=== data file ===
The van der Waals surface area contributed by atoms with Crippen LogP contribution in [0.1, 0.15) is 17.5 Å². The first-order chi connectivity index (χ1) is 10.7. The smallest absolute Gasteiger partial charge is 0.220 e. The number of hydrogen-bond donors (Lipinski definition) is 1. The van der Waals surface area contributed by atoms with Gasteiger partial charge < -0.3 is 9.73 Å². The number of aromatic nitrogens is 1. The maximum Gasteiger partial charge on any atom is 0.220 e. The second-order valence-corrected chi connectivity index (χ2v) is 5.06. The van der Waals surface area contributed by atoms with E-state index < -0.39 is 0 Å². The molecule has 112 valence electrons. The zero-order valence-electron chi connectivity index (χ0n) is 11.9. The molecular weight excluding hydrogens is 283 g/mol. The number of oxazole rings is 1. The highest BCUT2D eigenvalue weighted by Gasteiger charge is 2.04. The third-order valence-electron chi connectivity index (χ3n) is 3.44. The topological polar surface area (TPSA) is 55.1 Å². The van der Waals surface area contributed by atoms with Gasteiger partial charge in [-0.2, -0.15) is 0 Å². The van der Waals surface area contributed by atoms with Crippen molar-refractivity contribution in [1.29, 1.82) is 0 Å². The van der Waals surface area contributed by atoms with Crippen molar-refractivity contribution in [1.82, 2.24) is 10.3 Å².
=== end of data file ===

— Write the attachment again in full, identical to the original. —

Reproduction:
The van der Waals surface area contributed by atoms with Crippen LogP contribution in [0.1, 0.15) is 17.5 Å². The first-order chi connectivity index (χ1) is 10.7. The smallest absolute Gasteiger partial charge is 0.220 e. The number of hydrogen-bond donors (Lipinski definition) is 1. The van der Waals surface area contributed by atoms with Gasteiger partial charge < -0.3 is 9.73 Å². The number of aromatic nitrogens is 1. The maximum Gasteiger partial charge on any atom is 0.220 e. The second-order valence-corrected chi connectivity index (χ2v) is 5.06. The van der Waals surface area contributed by atoms with E-state index < -0.39 is 0 Å². The molecule has 112 valence electrons. The zero-order valence-electron chi connectivity index (χ0n) is 11.9. The molecular weight excluding hydrogens is 283 g/mol. The number of oxazole rings is 1. The highest BCUT2D eigenvalue weighted by Gasteiger charge is 2.04. The third-order valence-electron chi connectivity index (χ3n) is 3.44. The topological polar surface area (TPSA) is 55.1 Å². The van der Waals surface area contributed by atoms with Gasteiger partial charge in [-0.2, -0.15) is 0 Å². The van der Waals surface area contributed by atoms with Crippen molar-refractivity contribution in [1.29, 1.82) is 0 Å². The van der Waals surface area contributed by atoms with Crippen molar-refractivity contribution in [1.82, 2.24) is 10.3 Å².